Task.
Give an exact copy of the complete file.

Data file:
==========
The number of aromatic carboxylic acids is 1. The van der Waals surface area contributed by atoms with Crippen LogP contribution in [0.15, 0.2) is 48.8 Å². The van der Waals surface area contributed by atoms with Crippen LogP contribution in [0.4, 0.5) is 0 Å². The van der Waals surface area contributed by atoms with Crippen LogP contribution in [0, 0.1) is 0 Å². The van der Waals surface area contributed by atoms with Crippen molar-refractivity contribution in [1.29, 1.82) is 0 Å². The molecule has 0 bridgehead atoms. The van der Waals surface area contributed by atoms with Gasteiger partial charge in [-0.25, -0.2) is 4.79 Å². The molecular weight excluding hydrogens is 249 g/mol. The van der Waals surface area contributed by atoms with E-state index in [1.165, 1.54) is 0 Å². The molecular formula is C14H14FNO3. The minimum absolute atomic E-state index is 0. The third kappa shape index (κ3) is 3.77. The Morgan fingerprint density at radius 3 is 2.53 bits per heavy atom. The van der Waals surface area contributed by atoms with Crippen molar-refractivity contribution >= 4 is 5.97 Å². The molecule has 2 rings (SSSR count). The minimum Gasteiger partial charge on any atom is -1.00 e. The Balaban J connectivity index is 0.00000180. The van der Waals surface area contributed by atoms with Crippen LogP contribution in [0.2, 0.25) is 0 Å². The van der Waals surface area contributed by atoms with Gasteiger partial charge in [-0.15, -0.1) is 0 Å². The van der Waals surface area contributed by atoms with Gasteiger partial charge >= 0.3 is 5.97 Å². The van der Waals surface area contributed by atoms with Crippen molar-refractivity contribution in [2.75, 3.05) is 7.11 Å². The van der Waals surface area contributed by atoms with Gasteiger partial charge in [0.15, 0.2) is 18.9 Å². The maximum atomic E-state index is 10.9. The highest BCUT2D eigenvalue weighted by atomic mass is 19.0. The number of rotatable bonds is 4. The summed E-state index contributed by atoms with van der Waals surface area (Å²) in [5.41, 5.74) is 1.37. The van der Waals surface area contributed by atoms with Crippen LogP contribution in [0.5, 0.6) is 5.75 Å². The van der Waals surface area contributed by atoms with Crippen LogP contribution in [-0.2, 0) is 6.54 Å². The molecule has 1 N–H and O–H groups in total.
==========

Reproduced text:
The number of aromatic carboxylic acids is 1. The van der Waals surface area contributed by atoms with Crippen LogP contribution in [0.15, 0.2) is 48.8 Å². The van der Waals surface area contributed by atoms with Crippen LogP contribution in [0.4, 0.5) is 0 Å². The van der Waals surface area contributed by atoms with Crippen LogP contribution in [0, 0.1) is 0 Å². The van der Waals surface area contributed by atoms with Crippen molar-refractivity contribution in [1.29, 1.82) is 0 Å². The molecule has 0 bridgehead atoms. The van der Waals surface area contributed by atoms with Gasteiger partial charge in [-0.25, -0.2) is 4.79 Å². The molecular weight excluding hydrogens is 249 g/mol. The van der Waals surface area contributed by atoms with E-state index in [1.165, 1.54) is 0 Å². The molecular formula is C14H14FNO3. The minimum absolute atomic E-state index is 0. The third kappa shape index (κ3) is 3.77. The Morgan fingerprint density at radius 3 is 2.53 bits per heavy atom. The van der Waals surface area contributed by atoms with Crippen molar-refractivity contribution >= 4 is 5.97 Å². The molecule has 2 rings (SSSR count). The minimum Gasteiger partial charge on any atom is -1.00 e. The Balaban J connectivity index is 0.00000180. The van der Waals surface area contributed by atoms with Crippen LogP contribution in [0.2, 0.25) is 0 Å². The van der Waals surface area contributed by atoms with Gasteiger partial charge in [-0.15, -0.1) is 0 Å². The van der Waals surface area contributed by atoms with Gasteiger partial charge >= 0.3 is 5.97 Å². The van der Waals surface area contributed by atoms with Crippen molar-refractivity contribution in [2.75, 3.05) is 7.11 Å². The van der Waals surface area contributed by atoms with Gasteiger partial charge in [0.15, 0.2) is 18.9 Å². The maximum atomic E-state index is 10.9. The highest BCUT2D eigenvalue weighted by atomic mass is 19.0. The number of rotatable bonds is 4. The summed E-state index contributed by atoms with van der Waals surface area (Å²) in [5.41, 5.74) is 1.37. The van der Waals surface area contributed by atoms with Crippen LogP contribution in [0.5, 0.6) is 5.75 Å². The van der Waals surface area contributed by atoms with Crippen LogP contribution in [-0.2, 0) is 6.54 Å². The molecule has 1 N–H and O–H groups in total.